Company limits employee options for age discrimination claims

Frank S. Clowney III

As Californians live through these unstable economic times, it is cold comfort to realize that most of us are sharing similar anxieties. Very few people are immune to the threat of sudden unemployment. But, perhaps the most vulnerable among us are those who have been part of the workforce the longest.

When an employee who is 40 years of age or older is part of a group layoff, he or she may be asked to sign an agreement which waives their right to file an age discrimination claim against their employer. The issuance of a severance package may be contingent upon this agreement being signed.

The U.S. Equal Employment Opportunity Commission requires that employees in such a situation

be given a 45 day period to give the waiver consideration and they are advised to consult with legal counsel. In addition, the employee should be provided pertinent information regarding various aspects of the layoff. In turn, the employees can use this knowledge as part of their consideration of filing an age discrimination lawsuit.

The technology and consulting company IBM has of late implemented a process which circumvents this requirement. Rather than providing the layoff information, employees are offered the opportunity to enter into private arbitration if they believe they were terminated due to their age.

While arbitration may seem a fair and equitable method for following through on a discrimination claim, IBM’s motives may not be so noble. According to a study done at Cornell University that analyzed cases from the year 2007 to the year 2010, employees won only 21 percent of discrimination cases carried out in arbitration. That figure jumped to a 36 percent employee win rate for such cases heard in federal court.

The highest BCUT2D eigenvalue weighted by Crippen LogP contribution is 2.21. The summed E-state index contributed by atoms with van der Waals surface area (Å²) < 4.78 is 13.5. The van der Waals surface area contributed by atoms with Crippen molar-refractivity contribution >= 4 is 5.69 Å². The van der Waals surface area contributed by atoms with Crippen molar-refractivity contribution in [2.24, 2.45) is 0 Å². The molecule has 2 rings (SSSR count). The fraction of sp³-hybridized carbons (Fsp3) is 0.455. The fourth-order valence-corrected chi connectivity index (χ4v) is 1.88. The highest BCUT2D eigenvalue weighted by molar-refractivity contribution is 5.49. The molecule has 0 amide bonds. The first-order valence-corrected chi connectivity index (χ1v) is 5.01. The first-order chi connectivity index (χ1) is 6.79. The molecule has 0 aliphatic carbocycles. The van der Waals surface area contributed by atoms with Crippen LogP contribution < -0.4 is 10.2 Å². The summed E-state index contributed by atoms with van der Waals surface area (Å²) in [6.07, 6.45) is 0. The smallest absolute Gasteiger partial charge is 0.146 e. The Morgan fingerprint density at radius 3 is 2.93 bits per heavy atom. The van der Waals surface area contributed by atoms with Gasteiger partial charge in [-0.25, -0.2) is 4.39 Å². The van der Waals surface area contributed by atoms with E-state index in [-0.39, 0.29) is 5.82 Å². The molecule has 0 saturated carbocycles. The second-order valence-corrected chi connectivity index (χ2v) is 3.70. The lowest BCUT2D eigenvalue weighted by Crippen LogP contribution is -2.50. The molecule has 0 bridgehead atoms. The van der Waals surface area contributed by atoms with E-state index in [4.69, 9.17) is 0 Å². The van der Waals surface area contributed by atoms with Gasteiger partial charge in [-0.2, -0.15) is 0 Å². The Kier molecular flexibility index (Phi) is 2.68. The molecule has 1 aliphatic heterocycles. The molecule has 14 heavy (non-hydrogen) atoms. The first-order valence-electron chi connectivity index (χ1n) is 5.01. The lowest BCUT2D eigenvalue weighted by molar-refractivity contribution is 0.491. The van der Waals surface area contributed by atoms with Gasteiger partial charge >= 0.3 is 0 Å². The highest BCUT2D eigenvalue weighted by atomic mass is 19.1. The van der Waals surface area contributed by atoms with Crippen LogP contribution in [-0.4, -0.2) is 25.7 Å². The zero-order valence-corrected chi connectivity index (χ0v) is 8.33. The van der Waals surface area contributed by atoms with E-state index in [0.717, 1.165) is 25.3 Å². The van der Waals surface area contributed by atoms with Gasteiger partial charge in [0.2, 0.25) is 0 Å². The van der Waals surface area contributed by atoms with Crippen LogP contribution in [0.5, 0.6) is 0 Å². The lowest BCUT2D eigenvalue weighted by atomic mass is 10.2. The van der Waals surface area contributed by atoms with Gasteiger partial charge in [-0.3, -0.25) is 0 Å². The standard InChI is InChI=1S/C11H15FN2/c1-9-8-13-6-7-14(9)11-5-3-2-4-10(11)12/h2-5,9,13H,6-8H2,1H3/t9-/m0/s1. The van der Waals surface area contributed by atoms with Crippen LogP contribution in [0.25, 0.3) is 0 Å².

However questionable this scheme appears, a representative of the EEOC states that it is likely an acceptable way for a company to handle discrimination claims.

This case bears out the importance of having legal representation when dealing with any scenario where age discrimination becomes a possible issue. Be it in a California courtroom or at an arbitration table, you should not have to take on an employer alone. An attorney who is familiar with state and federal age discrimination laws may prove a great asset in responding to unfair treatment.

Source: “IBM Withholds Job Cuts Data, Making Age Claims Harder,” May 12, 2014